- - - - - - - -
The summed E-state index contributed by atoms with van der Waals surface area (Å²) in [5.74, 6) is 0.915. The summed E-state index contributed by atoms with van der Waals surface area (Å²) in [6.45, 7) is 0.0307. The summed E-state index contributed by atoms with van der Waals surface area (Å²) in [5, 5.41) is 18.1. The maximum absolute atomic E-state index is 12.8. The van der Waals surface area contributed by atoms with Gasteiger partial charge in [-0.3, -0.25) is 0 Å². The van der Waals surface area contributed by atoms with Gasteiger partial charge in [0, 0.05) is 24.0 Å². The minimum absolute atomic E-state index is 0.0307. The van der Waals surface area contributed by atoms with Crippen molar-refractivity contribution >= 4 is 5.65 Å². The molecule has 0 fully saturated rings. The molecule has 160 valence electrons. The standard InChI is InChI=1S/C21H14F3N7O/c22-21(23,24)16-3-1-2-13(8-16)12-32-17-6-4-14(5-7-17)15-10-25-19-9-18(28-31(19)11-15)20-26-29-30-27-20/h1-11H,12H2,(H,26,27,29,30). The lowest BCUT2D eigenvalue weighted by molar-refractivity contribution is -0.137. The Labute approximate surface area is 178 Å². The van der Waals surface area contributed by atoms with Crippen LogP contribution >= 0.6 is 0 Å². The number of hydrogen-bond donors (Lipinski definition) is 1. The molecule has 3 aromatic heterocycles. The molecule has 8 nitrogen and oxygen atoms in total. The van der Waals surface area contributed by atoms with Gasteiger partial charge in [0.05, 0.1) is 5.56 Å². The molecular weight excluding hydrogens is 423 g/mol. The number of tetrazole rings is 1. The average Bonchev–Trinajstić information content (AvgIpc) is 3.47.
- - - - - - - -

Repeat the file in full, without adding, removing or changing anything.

The summed E-state index contributed by atoms with van der Waals surface area (Å²) in [5.74, 6) is 0.915. The summed E-state index contributed by atoms with van der Waals surface area (Å²) in [6.45, 7) is 0.0307. The summed E-state index contributed by atoms with van der Waals surface area (Å²) in [5, 5.41) is 18.1. The maximum absolute atomic E-state index is 12.8. The van der Waals surface area contributed by atoms with Gasteiger partial charge in [-0.3, -0.25) is 0 Å². The van der Waals surface area contributed by atoms with Gasteiger partial charge in [0, 0.05) is 24.0 Å². The minimum absolute atomic E-state index is 0.0307. The van der Waals surface area contributed by atoms with Crippen molar-refractivity contribution >= 4 is 5.65 Å². The molecule has 0 fully saturated rings. The molecule has 160 valence electrons. The standard InChI is InChI=1S/C21H14F3N7O/c22-21(23,24)16-3-1-2-13(8-16)12-32-17-6-4-14(5-7-17)15-10-25-19-9-18(28-31(19)11-15)20-26-29-30-27-20/h1-11H,12H2,(H,26,27,29,30). The lowest BCUT2D eigenvalue weighted by molar-refractivity contribution is -0.137. The Labute approximate surface area is 178 Å². The van der Waals surface area contributed by atoms with Crippen LogP contribution >= 0.6 is 0 Å². The number of hydrogen-bond donors (Lipinski definition) is 1. The molecule has 3 aromatic heterocycles. The molecule has 8 nitrogen and oxygen atoms in total. The van der Waals surface area contributed by atoms with Gasteiger partial charge in [0.05, 0.1) is 5.56 Å². The molecular weight excluding hydrogens is 423 g/mol. The number of tetrazole rings is 1. The average Bonchev–Trinajstić information content (AvgIpc) is 3.47.